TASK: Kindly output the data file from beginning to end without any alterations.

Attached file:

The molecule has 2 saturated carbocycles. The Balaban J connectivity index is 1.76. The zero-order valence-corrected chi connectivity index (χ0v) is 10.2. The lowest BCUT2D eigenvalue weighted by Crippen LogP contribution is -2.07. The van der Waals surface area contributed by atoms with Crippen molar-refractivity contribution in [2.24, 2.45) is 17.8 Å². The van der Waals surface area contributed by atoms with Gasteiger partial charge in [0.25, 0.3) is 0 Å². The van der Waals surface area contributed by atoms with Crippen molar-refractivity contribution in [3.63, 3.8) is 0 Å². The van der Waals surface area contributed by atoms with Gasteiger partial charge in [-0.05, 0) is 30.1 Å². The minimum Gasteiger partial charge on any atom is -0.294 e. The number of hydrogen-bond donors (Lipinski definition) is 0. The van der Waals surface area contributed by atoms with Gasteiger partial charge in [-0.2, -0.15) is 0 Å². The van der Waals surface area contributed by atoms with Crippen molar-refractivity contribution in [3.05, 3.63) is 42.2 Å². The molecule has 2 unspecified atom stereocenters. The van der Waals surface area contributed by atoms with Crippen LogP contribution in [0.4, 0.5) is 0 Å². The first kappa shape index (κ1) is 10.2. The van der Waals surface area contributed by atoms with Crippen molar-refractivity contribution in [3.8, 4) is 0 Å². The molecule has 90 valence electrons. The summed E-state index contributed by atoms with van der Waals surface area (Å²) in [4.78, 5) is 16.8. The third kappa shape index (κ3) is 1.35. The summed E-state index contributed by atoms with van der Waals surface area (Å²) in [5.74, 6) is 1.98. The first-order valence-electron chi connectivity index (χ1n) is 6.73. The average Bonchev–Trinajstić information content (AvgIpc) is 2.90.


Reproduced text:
The molecule has 2 saturated carbocycles. The Balaban J connectivity index is 1.76. The zero-order valence-corrected chi connectivity index (χ0v) is 10.2. The lowest BCUT2D eigenvalue weighted by Crippen LogP contribution is -2.07. The van der Waals surface area contributed by atoms with Crippen molar-refractivity contribution in [2.24, 2.45) is 17.8 Å². The van der Waals surface area contributed by atoms with Gasteiger partial charge in [0.25, 0.3) is 0 Å². The van der Waals surface area contributed by atoms with Crippen molar-refractivity contribution in [3.63, 3.8) is 0 Å². The van der Waals surface area contributed by atoms with Gasteiger partial charge in [-0.05, 0) is 30.1 Å². The minimum Gasteiger partial charge on any atom is -0.294 e. The number of hydrogen-bond donors (Lipinski definition) is 0. The van der Waals surface area contributed by atoms with Gasteiger partial charge in [-0.2, -0.15) is 0 Å². The van der Waals surface area contributed by atoms with Crippen molar-refractivity contribution in [3.05, 3.63) is 42.2 Å². The molecule has 2 unspecified atom stereocenters. The van der Waals surface area contributed by atoms with Crippen LogP contribution in [0.4, 0.5) is 0 Å². The first kappa shape index (κ1) is 10.2. The van der Waals surface area contributed by atoms with Crippen molar-refractivity contribution in [3.8, 4) is 0 Å². The molecule has 90 valence electrons. The summed E-state index contributed by atoms with van der Waals surface area (Å²) in [4.78, 5) is 16.8. The third kappa shape index (κ3) is 1.35. The summed E-state index contributed by atoms with van der Waals surface area (Å²) in [5.74, 6) is 1.98. The first-order valence-electron chi connectivity index (χ1n) is 6.73. The average Bonchev–Trinajstić information content (AvgIpc) is 2.90.